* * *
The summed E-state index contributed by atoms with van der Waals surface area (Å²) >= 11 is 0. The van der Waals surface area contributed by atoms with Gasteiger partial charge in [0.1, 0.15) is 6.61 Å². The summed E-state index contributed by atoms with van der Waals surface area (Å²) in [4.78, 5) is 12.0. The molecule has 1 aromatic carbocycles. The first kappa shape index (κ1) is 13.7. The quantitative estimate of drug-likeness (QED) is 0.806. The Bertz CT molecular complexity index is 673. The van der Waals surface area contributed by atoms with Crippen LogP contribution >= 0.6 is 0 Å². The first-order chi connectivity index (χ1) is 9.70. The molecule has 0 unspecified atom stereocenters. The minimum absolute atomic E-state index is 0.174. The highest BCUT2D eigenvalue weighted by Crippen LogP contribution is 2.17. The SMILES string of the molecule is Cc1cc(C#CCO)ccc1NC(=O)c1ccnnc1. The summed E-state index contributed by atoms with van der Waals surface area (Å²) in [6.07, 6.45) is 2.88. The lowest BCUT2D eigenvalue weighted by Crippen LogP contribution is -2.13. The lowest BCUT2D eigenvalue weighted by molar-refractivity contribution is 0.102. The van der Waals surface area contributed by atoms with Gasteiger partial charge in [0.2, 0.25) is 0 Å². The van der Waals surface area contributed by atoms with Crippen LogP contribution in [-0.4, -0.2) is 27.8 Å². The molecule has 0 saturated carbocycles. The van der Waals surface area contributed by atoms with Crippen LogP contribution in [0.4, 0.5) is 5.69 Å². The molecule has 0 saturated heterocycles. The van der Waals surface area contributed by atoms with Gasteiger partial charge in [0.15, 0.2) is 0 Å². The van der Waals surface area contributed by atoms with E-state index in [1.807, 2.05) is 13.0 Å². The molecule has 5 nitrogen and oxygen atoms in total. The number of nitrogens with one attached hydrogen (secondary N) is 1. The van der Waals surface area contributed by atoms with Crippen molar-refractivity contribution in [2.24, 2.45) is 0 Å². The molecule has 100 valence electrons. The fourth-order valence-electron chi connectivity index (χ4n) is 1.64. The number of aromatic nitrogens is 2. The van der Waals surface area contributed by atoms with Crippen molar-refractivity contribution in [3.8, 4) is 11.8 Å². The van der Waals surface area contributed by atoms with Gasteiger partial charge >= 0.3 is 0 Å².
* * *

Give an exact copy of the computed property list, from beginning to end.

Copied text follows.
The summed E-state index contributed by atoms with van der Waals surface area (Å²) >= 11 is 0. The van der Waals surface area contributed by atoms with Gasteiger partial charge in [0.1, 0.15) is 6.61 Å². The summed E-state index contributed by atoms with van der Waals surface area (Å²) in [4.78, 5) is 12.0. The molecule has 1 aromatic carbocycles. The first kappa shape index (κ1) is 13.7. The quantitative estimate of drug-likeness (QED) is 0.806. The Bertz CT molecular complexity index is 673. The van der Waals surface area contributed by atoms with Crippen LogP contribution >= 0.6 is 0 Å². The first-order chi connectivity index (χ1) is 9.70. The molecule has 0 unspecified atom stereocenters. The minimum absolute atomic E-state index is 0.174. The highest BCUT2D eigenvalue weighted by Crippen LogP contribution is 2.17. The SMILES string of the molecule is Cc1cc(C#CCO)ccc1NC(=O)c1ccnnc1. The summed E-state index contributed by atoms with van der Waals surface area (Å²) in [6.07, 6.45) is 2.88. The lowest BCUT2D eigenvalue weighted by Crippen LogP contribution is -2.13. The lowest BCUT2D eigenvalue weighted by molar-refractivity contribution is 0.102. The van der Waals surface area contributed by atoms with Gasteiger partial charge in [0.2, 0.25) is 0 Å². The van der Waals surface area contributed by atoms with Crippen LogP contribution in [-0.4, -0.2) is 27.8 Å². The molecule has 0 saturated carbocycles. The van der Waals surface area contributed by atoms with Crippen LogP contribution in [0.4, 0.5) is 5.69 Å². The molecule has 0 saturated heterocycles. The van der Waals surface area contributed by atoms with Gasteiger partial charge in [0.15, 0.2) is 0 Å². The van der Waals surface area contributed by atoms with E-state index in [1.807, 2.05) is 13.0 Å². The molecule has 5 nitrogen and oxygen atoms in total. The number of nitrogens with one attached hydrogen (secondary N) is 1. The van der Waals surface area contributed by atoms with Crippen molar-refractivity contribution in [2.24, 2.45) is 0 Å². The molecule has 100 valence electrons. The fourth-order valence-electron chi connectivity index (χ4n) is 1.64. The number of aromatic nitrogens is 2. The van der Waals surface area contributed by atoms with Crippen molar-refractivity contribution in [3.8, 4) is 11.8 Å². The van der Waals surface area contributed by atoms with Gasteiger partial charge >= 0.3 is 0 Å².